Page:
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How to Read a Fishy Label

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Vitamin bottle tipped over and vitamins spilling out

If you’ve ever walked down a vitamin aisle trying to decide which of the various products to purchase, then you know that supplement labels can be a bit confusing. Omega-3 fatty acids are one of the most well-regarded and scientifically supported supplements on today’s market, but how do you know which bottle to purchase? Below are a few important steps to help you decode the label of an omega-3 bottle.

Omega-3 is referred to as fish oil, essential fatty acids and poly-unsaturated fatty acids (PUFAs). With more than 24,000 scientific papers published about omega-3s, omega-3 has proven to be beneficial for heart, brain and inflammatory health. Two types of omega-3s exist – long chain and short chain fatty acids. Long chain omega-3s come from marine sources such as fish, or more specifically, from the micro-algae fish eat. Long chain fatty acids are what you want to find on the product label because they offer the most benefit to our bodies. Be on the lookout for EPA (eicosapentaenoic acid) and DHA (docosahexaenoic acid).

Short chain fatty acids such as ALA (alpha-linolenic acid) come from plant sources such as flax, canola oil and walnuts. Short chain fatty acids are also good for you, but do not have the same impact as long-chain fatty acids. The vast majority of research that has been conducted has studied the impact of EPA and DHA on the body. When you look at the label, be sure to add together the EPA and DHA numbers to know how much is in the product. For example, see the Cooper Complete Advanced Omega-3 below.

   720 mg EPA 

+ 480 mg DHA  

1200 mg (found on the front of our label)

Bottle label for Cooper Complete Advanced Omega-3 Vitamins

Remember, EPA and DHA are the numbers that matter. Some labels can be tricky as they may include “other” or “additional” omega-3 in their total number on the front of the label. The additional omega-3 amount is not as important because it does not consist of the scientifically proven active ingredients. The additional omega-3 amount is usually comprised of many variations of other fatty acids, but since the vast body of research promotes EPA and DHA, this is where our focus should remain fixed.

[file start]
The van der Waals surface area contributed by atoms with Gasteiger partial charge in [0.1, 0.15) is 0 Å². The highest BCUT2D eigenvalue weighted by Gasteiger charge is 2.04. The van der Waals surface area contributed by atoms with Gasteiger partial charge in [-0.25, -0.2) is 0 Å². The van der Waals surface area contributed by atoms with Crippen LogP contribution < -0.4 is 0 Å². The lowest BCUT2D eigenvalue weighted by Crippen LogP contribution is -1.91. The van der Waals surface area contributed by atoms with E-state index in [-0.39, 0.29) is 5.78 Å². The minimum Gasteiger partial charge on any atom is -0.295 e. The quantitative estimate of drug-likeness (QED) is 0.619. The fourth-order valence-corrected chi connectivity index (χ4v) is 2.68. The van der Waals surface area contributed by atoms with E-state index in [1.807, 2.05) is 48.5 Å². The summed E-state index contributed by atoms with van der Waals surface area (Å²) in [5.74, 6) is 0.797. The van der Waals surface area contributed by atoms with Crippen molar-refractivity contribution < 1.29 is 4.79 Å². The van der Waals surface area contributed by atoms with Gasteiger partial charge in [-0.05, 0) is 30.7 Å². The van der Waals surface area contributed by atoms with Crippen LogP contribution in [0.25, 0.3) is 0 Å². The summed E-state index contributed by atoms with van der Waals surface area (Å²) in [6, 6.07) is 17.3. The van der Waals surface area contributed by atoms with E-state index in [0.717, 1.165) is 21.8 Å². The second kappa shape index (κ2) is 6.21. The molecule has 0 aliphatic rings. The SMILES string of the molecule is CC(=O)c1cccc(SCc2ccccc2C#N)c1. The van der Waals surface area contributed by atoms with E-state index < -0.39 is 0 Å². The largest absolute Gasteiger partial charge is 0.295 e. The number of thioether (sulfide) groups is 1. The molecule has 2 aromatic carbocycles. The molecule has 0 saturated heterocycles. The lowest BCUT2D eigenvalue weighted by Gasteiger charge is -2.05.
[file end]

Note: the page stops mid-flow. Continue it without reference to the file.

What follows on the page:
How much omega-3 should you take?

Due to FDA regulations and ever-expanding research, one piece of information that you won’t find on product labels is the recommended dosage of omega-3. Cooper Clinic recommends a base line of 1200 mg of omega-3 daily (along with a healthy diet which includes natural sources of omega-3 like salmon and herring).

At this year’s Mindshare Symposium hosted by the Dallas chapter of the Alzheimer’s Association, Dr. Cooper encouraged attendees to take 2,000 mg EPA/DHA per day as one of the steps to maintain optimal brain health. Below is a chart with other reputable organization recommendations. 

omega-3-chart.JPG

The next thing to consider on the label is concentration. The higher the concentration listed the better, because a higher percentage means that you won’t have to take as many pills. Cooper Complete Advanced Omega-3 has a 60 percent concentration level, which is higher than many retail brands. Don’t be fooled by the words “pharmaceutical grade,” as this is purely a marketing term. The FDA has not defined what would constitute a pharmaceutical grade omega-3 product. 

Finally, be sure to check serving size, as this can affect whether or not the amount needed will fit into your supplement routine. The recommended serving size for Cooper Complete Advanced Omega-3 is two softgels combined to contain 1200 mg EPA/DHA.  

For more information about omega-3 fatty acids or other Cooper Complete products, please visit www.coopercomplete.com or call 888.393.2221.

Article provided by Karen Perkins, Cooper Concepts Account Executive.